The iPad's five worst surprises
My colleague Dan Frakes has chimed in with his take on the five best surprises from the iPad’s launch. I’m in total agreement with his list—well, except for the name thing. The iPad’s design is elegant, the size seems about right for a device designed to surf the wWeb and handle e-mail and e-book reading. I really want to buy one...
Unfortunately, there are a handful of shortcomings with the iPad that I have to think about before I buy the tablet.
No video camera: The lack of a camera surprised me—it almost seems like an intentional omission, so that Apple has something neat to show in “iPad 2.0.” A device with a large, gorgeous, full color screen, a 1GHz CPU, wireless and 3G internet access…and no way to hold a video chat?
With a video camera, the iPad could definitely replace the Mac laptop in our family room…but without it, that means I’ll need to lug out the laptop anytime grandma wants a video chat with her grandkids. If I have to do that anyway, I might as well just use the laptop in the first place.
No multitasking: If there were a video camera and you could have a video chat with someone, it would be very useful to leave the iPad version of iChat running in the background—otherwise, you’d be quitting and launching it all the time to check if grandma had arrived yet or not. Notifications are nice, but not nearly as nice as simply having the window there all the time.
It’d be pretty simple to design an interface to allow toggling between two running apps; some variant on Exposé, or a three-finger twist-swipe. I’m not talking about full OS X-style multitasking (though that’d be great), but just the ability to keep a key app or two open in the background.
Support for Flash: Let me start by saying this…I have a strong dislike for Flash in general. The fact that it takes up to 80 percent of the CPU in a quad-core 2.66GHz Mac Pro to render a 400x300 Flash game just boggles my mind—full OpenGL games running at 1920x1200 often do so with lower CPU utilization! So yes, I know Flash is a CPU hog. I know it kills battery life. But like it or hate it, Flash is still a large part of the Web experience today for many people—and not just for those seeking Flash games.
Even during casual browsing, the odds are very good that you’ll run into a Flash-enhanced (and I use that term loosely) site at some point—heck, it even happened to Steve Jobs today during his presentation! At one point, while a page was loading, the “missing plug-in” icon appeared where a Flash movie would have been playing.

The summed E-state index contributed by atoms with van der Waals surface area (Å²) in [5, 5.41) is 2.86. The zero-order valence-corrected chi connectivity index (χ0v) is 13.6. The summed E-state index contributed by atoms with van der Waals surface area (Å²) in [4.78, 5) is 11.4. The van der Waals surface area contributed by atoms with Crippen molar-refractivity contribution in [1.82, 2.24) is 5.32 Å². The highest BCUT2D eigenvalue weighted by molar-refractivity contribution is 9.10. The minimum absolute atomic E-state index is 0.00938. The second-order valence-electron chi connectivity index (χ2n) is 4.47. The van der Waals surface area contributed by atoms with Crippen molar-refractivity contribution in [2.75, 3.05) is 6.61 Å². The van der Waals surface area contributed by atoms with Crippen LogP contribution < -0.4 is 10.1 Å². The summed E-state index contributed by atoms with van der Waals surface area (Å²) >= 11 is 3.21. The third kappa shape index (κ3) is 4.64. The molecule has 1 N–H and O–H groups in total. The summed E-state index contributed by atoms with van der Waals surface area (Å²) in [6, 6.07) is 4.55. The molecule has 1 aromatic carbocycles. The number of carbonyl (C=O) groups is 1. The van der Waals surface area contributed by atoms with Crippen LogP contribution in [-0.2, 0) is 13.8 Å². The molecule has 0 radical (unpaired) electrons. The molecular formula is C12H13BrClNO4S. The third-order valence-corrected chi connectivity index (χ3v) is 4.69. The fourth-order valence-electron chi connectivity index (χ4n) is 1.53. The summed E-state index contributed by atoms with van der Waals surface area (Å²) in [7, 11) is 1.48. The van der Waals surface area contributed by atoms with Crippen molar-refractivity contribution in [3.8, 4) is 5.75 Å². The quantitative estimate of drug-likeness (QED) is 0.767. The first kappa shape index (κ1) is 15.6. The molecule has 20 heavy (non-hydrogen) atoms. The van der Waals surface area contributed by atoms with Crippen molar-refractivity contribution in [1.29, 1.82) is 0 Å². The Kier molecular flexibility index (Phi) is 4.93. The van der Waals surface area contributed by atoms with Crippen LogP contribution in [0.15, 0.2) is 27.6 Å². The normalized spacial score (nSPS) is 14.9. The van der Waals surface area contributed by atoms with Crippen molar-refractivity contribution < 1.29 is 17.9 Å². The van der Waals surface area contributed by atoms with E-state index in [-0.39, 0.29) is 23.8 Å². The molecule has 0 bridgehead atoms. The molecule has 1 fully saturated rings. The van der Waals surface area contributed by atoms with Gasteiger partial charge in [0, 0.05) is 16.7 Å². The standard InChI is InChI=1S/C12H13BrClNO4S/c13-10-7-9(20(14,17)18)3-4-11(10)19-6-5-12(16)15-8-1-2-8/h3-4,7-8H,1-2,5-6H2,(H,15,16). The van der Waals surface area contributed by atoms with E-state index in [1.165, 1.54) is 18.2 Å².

As much as I hate Flash, not supporting it on a device marketed as providing the ultimate portable Web experience is a glaring oversight. You can buy a full-featured (PC or Linux) notebook for less than the cost of a high-end iPad, and for that, you’d get full support for the Web and all its conventions—even those that Apple doesn’t want to support.
Bite the bullet, Apple, and find a way to enable Flash on the iPad. I don’t like it, I really don’t want it, but there are times I want to view a site that uses it, so I need it in order to make the iPad fully usable as the ultimate Web surfing machine.
True GPS only available only with 3G model: This bit should be footnoted with an I think disclaimer, because Apple’s iPad specs page isn’t very clear about this. However, based on comparing the Location section of that page to the same section of the iPhone specs page, I think the 3G chipset is the same as the one in the iPhone—which means you’d get the true GPS chip with the 3G-enabled iPad.
So basically, if you want to take full advantage of those gorgeous maps, you’ll need to pony up the $130 3G fee—because that fee buys you not only access to the AT&T 3G network, but a true GPS chip as well. Without the 3G chip, you get only an approximate location based on wireless device locations and a digital compass.
Video limitations: While the iPad can play 720p video, it can only output (at best) 576p and 480p—so no using your iPad to send the output of a 720p video to your high definition television. Related to this issue is the puzzling resolution of 1024x768—in a world where everything is headed to widescreen format, the iPad is reverting to the older 4x3 standard. Sure, it means apps that are run in double-size will fit the screen better, it means thicker black bars on pretty much every movie you watch.
To buy or not to buy
As I said up front, I really do like the new iPad. I’d love to buy one; it looks like an excellent surfing, e-mailing, and movie-watching machine. However, there are two show stoppers on the above list that mean I won’t be purchasing the first-generation iPad: the lack of a video camera and chat capabilities, and the lack of Flash support. Without those two things at least, I will be reaching for the laptop more often than not, so I might as well just keep using that for my casual Web, e-mail and video chatting needs. But with just a couple little tweaks, I can certainly see an iPad in my future.
Updated at 10:05am on Jan 28th to remove incorrect statement about the lack of a microphone. The iPad does have a microphone.
- Solid and speedy hardware
- Big, bright touchscreen
- Large collection of apps
- Music and video apps could be better
- Heavier and harder to hold than a dedicated e-book reader
- External keyboard needed for long-form typing chores